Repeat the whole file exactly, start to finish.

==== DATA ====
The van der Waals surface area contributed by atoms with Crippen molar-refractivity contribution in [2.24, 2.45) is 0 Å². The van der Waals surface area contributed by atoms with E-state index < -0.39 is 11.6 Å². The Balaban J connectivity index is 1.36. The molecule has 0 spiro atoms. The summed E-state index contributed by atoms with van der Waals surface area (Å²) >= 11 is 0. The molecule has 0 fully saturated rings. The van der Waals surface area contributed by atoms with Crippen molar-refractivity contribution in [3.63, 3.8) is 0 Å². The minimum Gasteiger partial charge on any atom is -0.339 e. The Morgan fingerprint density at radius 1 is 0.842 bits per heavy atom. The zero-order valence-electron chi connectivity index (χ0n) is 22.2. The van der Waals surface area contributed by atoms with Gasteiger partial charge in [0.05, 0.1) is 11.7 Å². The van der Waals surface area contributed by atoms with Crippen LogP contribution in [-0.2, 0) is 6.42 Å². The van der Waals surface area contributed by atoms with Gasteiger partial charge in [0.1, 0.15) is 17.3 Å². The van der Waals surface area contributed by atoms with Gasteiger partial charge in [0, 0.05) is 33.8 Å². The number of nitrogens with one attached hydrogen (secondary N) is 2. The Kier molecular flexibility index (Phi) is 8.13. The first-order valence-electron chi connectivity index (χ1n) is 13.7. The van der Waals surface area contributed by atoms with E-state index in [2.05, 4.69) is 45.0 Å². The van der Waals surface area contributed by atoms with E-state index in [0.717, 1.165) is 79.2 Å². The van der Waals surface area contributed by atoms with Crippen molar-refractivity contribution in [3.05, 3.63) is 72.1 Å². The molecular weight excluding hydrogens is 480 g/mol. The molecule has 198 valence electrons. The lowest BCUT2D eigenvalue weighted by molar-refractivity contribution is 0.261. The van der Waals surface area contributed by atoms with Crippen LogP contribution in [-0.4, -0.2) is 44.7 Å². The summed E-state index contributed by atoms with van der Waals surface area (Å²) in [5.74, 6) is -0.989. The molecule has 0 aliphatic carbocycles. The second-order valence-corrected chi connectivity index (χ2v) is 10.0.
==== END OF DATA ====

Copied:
The van der Waals surface area contributed by atoms with Crippen molar-refractivity contribution in [2.24, 2.45) is 0 Å². The van der Waals surface area contributed by atoms with E-state index < -0.39 is 11.6 Å². The Balaban J connectivity index is 1.36. The molecule has 0 spiro atoms. The summed E-state index contributed by atoms with van der Waals surface area (Å²) >= 11 is 0. The molecule has 0 fully saturated rings. The van der Waals surface area contributed by atoms with Crippen molar-refractivity contribution in [3.63, 3.8) is 0 Å². The minimum Gasteiger partial charge on any atom is -0.339 e. The Morgan fingerprint density at radius 1 is 0.842 bits per heavy atom. The zero-order valence-electron chi connectivity index (χ0n) is 22.2. The van der Waals surface area contributed by atoms with Gasteiger partial charge in [0.05, 0.1) is 11.7 Å². The van der Waals surface area contributed by atoms with Crippen LogP contribution in [-0.2, 0) is 6.42 Å². The van der Waals surface area contributed by atoms with Gasteiger partial charge in [0.1, 0.15) is 17.3 Å². The van der Waals surface area contributed by atoms with Gasteiger partial charge in [0, 0.05) is 33.8 Å². The number of nitrogens with one attached hydrogen (secondary N) is 2. The Kier molecular flexibility index (Phi) is 8.13. The first-order valence-electron chi connectivity index (χ1n) is 13.7. The van der Waals surface area contributed by atoms with E-state index in [2.05, 4.69) is 45.0 Å². The van der Waals surface area contributed by atoms with E-state index in [0.717, 1.165) is 79.2 Å². The van der Waals surface area contributed by atoms with Crippen molar-refractivity contribution in [3.05, 3.63) is 72.1 Å². The molecular weight excluding hydrogens is 480 g/mol. The molecule has 198 valence electrons. The lowest BCUT2D eigenvalue weighted by molar-refractivity contribution is 0.261. The van der Waals surface area contributed by atoms with Crippen LogP contribution in [-0.4, -0.2) is 44.7 Å². The summed E-state index contributed by atoms with van der Waals surface area (Å²) in [5.74, 6) is -0.989. The molecule has 0 aliphatic carbocycles. The second-order valence-corrected chi connectivity index (χ2v) is 10.0.